COVID-19 or Pandemic-Related Terminations
Not to be left out, there is also a provision in the legislation prohibiting an employer from entering into either a covenant not to compete or a covenant not to solicit with any employee “who an employer terminates or furloughs or lays off as the result of” COVID-19 or circumstances similar to the pandemic unless the employee is compensated equivalent to the employee’s base salary at the time of termination for the period of enforcement minus compensation earned through subsequent employment during the enforcement period. This provision is a bit perplexing from an implementation standpoint as, presumably, the COVID-19 crisis as we know it today will likely be over as of the effective date of the law and would therefore be referring to some other future pandemic. However, implicit in this provision is the growing trend around the country that unilateral terminations of employees by employers through no fault of the employee may impact the enforceability of non-competition and non-solicitation covenants. Additionally, this provision makes clear that, in order to enforce such restrictions when the employee is terminated for pandemic-related reasons, the employer essentially must keep employees on the payroll during the entire period of the restriction period and hope the employee gets another job. The legislation is silent on the employee’s obligation to seek and accept employment.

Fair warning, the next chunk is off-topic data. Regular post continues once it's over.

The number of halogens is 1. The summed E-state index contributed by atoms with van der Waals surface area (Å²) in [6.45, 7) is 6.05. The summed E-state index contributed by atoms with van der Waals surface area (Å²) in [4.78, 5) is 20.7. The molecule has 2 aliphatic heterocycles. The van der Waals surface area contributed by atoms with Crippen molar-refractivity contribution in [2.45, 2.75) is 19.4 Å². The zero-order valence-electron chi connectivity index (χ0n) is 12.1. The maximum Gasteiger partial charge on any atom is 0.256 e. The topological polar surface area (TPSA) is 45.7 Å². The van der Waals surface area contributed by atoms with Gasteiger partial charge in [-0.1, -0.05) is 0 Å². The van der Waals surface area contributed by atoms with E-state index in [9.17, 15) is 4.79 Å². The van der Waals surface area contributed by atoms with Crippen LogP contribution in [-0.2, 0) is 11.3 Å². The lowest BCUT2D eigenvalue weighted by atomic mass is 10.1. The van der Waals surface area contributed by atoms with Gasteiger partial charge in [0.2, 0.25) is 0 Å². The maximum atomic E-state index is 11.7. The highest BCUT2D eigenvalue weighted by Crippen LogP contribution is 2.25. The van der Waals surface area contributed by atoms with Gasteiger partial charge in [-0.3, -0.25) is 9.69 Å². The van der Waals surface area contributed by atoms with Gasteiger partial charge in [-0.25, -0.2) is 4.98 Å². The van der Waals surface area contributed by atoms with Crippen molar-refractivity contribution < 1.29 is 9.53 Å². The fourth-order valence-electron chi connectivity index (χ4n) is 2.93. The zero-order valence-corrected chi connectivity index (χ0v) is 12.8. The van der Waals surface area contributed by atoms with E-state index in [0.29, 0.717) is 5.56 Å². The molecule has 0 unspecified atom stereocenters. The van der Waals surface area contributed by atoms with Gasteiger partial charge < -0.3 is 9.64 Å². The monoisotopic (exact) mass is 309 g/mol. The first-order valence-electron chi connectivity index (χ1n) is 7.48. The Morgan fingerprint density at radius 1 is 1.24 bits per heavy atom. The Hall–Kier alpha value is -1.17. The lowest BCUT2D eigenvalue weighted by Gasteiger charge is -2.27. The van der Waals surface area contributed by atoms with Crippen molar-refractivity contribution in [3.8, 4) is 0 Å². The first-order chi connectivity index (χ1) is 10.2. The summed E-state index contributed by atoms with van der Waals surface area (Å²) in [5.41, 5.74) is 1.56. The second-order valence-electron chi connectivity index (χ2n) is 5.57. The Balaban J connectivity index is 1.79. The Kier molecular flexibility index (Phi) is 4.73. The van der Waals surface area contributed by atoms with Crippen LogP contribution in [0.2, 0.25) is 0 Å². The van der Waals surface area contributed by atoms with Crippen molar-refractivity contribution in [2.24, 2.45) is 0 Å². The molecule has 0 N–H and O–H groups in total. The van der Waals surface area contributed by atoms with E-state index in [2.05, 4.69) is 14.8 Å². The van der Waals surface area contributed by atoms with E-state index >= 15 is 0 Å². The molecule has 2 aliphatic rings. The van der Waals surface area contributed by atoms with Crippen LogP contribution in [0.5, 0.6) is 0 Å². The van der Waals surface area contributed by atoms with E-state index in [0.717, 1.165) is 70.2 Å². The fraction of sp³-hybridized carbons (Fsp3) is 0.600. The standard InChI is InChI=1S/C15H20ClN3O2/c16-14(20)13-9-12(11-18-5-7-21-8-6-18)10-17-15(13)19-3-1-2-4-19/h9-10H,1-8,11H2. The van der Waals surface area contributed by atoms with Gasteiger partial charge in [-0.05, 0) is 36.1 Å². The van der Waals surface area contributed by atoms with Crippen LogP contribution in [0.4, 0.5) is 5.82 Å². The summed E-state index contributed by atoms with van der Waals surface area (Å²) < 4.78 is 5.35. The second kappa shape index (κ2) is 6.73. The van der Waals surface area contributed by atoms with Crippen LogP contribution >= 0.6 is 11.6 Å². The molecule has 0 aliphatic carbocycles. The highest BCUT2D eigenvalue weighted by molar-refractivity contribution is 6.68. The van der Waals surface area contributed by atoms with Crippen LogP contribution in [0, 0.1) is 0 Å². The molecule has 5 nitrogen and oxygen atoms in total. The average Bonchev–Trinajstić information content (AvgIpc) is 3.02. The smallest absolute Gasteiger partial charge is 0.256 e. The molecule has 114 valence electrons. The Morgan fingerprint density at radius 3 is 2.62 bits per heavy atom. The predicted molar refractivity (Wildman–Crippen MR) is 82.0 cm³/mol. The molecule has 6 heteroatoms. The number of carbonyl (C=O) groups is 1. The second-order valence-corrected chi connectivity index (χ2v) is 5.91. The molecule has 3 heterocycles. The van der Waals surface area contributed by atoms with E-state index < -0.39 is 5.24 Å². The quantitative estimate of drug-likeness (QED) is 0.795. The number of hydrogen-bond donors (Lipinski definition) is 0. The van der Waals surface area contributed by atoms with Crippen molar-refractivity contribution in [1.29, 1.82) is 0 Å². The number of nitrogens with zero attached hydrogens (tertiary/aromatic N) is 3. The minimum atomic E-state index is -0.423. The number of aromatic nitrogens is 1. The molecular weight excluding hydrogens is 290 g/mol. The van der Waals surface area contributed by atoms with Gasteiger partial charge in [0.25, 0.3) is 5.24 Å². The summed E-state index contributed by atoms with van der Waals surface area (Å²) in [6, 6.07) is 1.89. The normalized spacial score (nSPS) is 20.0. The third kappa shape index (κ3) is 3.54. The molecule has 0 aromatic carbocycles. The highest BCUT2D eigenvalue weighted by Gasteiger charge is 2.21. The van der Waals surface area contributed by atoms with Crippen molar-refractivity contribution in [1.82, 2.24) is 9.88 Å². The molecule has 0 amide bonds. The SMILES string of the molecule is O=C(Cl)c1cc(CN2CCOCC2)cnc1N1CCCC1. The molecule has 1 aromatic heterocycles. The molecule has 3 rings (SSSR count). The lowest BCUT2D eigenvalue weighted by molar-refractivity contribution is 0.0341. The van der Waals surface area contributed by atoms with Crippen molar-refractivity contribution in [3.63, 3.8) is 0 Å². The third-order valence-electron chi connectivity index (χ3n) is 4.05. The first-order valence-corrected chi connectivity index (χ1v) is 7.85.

Collective Bargaining Agreements
The legislation also clarifies that a covenant not to compete is void and illegal with respect to individuals covered by a collective bargaining agreement under the Illinois Public Labor Relations Act or the Illinois Educational Labor Relations Act, as well as individuals employed in construction, except that construction employees who primarily perform management, engineering or architectural, design, or sales functions for the employer or who are shareholders, partners, or owners in any capacity of the employer. This is an absolute prohibition not related to an employee’s earnings as discussed above.
Elements of An Enforceable Restrictive Covenant
The new legislation codifies some of the existing elements in Illinois necessary to enforce a restrictive covenant, including those issues (such as adequate consideration) where there may be variations around Illinois courts. Specifically, restrictive covenants are illegal and void unless:
(1) the employee receives adequate consideration;
(2) the covenant is ancillary to a valid employment relationship;